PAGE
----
If you grow tomatoes in any case or have a small garden that allows you to do so, you are probably familiar with when and how to harvest them.
Well, the moment the tomatoes are most ripe, mostly in late summer, that’s when they’re most dangerous to your hamster.
So, the juicier and more mature, the more toxic. This is precisely why it is very important not to let your hamster into the garden without supervision.
Now, consuming a ripe and juicy tomato is one thing, but consuming a rotten one is something totally different – and 10 times more dangerous.
How to be sure if your tomato is spoiled?
There are 4 ways in which you can check this:
- Fruit cracks
- Fusarium wilt
- Blossom drop
The first, fruit cracks, are pretty much self-explanatory. You can notice this while you’re walking around the garden or watering the tomatoes. If you look closely, you can tell if the tomato is cracked somewhere. If so, you’re not going to use it in your cooking.
The next thing is sunscalding. This occurs when the Sun rays are too strong. Even if the tomato appears healthy, the rays can cause yellow or white lines on the surface of the tomato. Unfortunately, this can greatly affect the taste afterward.
Fusarium wilts are tricky because your tomato can appear totally fine, and all of a sudden, it can start to wilt. You can prevent this “external damage” by regularly watering your plants and rotating them.
The last thing you need to watch out for is blossom drop. Before your tomato grows, flowers are supposed to bloom on the crops. If the flowers fall off too quickly, this will result in the loss of tomato fruit. The main cause for this is a change in temperature or some other natural disaster.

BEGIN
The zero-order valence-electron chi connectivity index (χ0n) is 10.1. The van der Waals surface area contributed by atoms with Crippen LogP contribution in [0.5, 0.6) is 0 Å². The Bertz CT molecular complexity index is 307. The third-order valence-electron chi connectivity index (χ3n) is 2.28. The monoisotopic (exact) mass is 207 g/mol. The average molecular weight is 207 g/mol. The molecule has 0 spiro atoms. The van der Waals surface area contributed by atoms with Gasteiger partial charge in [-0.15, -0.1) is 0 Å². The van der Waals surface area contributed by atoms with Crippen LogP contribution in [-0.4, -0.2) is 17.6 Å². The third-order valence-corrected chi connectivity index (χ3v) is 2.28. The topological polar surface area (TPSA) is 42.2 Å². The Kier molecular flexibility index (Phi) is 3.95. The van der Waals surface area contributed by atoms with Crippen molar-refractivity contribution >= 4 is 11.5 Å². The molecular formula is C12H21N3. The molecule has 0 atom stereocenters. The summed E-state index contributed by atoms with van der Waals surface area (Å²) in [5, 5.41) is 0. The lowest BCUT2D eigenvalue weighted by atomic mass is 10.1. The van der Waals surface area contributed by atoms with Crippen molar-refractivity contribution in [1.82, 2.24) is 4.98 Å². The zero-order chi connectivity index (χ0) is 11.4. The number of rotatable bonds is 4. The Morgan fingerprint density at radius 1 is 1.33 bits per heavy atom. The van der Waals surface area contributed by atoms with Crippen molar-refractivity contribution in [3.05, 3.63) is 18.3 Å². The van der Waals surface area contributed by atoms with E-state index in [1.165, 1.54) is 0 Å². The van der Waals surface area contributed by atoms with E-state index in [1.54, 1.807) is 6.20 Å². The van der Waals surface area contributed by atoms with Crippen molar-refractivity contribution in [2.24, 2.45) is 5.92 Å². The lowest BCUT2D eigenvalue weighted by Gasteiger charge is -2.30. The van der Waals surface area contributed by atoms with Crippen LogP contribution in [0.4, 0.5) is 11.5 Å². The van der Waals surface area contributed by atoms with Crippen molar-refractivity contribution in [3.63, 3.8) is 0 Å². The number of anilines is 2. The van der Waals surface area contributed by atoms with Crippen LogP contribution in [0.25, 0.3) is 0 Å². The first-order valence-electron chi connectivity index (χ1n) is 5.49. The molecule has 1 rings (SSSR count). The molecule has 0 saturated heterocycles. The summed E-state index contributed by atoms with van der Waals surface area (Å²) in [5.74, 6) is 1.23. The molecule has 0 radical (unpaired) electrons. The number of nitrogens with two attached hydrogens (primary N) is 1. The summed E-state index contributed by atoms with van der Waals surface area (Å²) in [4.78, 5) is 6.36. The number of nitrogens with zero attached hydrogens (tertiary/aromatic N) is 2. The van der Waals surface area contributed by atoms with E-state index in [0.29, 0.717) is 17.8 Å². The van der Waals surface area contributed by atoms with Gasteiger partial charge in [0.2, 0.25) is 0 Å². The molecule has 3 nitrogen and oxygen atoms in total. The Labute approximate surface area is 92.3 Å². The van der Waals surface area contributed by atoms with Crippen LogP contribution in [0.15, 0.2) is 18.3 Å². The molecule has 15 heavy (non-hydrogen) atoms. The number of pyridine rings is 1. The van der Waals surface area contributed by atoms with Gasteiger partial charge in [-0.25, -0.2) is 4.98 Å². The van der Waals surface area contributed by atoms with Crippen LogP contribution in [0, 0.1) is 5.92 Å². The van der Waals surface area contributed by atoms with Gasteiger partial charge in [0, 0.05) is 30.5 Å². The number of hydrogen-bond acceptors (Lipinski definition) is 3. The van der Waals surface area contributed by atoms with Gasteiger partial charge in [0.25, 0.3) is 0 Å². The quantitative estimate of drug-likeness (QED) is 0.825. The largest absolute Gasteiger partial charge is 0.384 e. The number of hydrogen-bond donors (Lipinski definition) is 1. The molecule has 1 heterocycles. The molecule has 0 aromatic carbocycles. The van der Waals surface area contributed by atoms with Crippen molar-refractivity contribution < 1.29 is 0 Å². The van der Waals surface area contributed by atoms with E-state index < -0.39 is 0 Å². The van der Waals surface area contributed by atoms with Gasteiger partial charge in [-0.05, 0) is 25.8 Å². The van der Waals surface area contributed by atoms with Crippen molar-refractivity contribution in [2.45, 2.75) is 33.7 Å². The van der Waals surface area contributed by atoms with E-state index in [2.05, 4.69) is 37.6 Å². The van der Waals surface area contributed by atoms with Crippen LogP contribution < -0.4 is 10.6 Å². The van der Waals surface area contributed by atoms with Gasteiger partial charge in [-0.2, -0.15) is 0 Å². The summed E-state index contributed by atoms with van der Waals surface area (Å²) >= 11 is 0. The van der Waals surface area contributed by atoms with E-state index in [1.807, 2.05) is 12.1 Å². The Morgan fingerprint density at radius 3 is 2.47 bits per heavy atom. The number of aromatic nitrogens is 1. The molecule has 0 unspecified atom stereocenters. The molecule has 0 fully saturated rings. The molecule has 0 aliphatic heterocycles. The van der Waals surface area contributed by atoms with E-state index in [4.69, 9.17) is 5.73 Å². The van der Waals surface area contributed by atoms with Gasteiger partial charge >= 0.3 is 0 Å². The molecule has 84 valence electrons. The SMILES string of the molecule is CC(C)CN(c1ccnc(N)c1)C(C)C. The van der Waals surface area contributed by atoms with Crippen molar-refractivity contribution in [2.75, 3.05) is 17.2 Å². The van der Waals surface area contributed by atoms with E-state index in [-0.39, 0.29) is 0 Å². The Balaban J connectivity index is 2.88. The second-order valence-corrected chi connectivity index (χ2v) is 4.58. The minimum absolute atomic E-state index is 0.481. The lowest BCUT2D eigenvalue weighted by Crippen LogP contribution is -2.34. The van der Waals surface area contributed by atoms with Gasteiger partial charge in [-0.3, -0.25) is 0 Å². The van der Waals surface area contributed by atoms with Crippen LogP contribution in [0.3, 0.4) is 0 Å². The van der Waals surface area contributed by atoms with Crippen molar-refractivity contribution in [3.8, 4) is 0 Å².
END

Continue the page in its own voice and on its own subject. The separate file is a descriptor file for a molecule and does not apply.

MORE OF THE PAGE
There is a way you can reduce the risk of these external influences, save the tomato but also separate it from the hamster.
Use of a mini greenhouse. This is your salvation. It’s not that hard to set it up, and your tomatoes will grow in a safe environment – and most importantly, out of reach of your hamster.
Now that we have established this, let’s turn for a second to the shelf life of this fruit and how long it can last in your home.
When it comes to raw tomato, it can last up to 5 days in the kitchen pantry and a maximum of 7 days in the fridge. If you cooked a tomato, it has no place in the kitchen pantry. It needs to be put in the fridge. There, covered and sealed in a container, it can stand for a maximum of 5 days.
Anything beyond that is risky to consume.
Some people like to freeze their tomatoes. Raw tomato can last up to 12 months in a freezer if you store it the right way.
This means that it is protected from the dangers of pesticides and moisture, which can endanger its shelf life and significantly reduce it.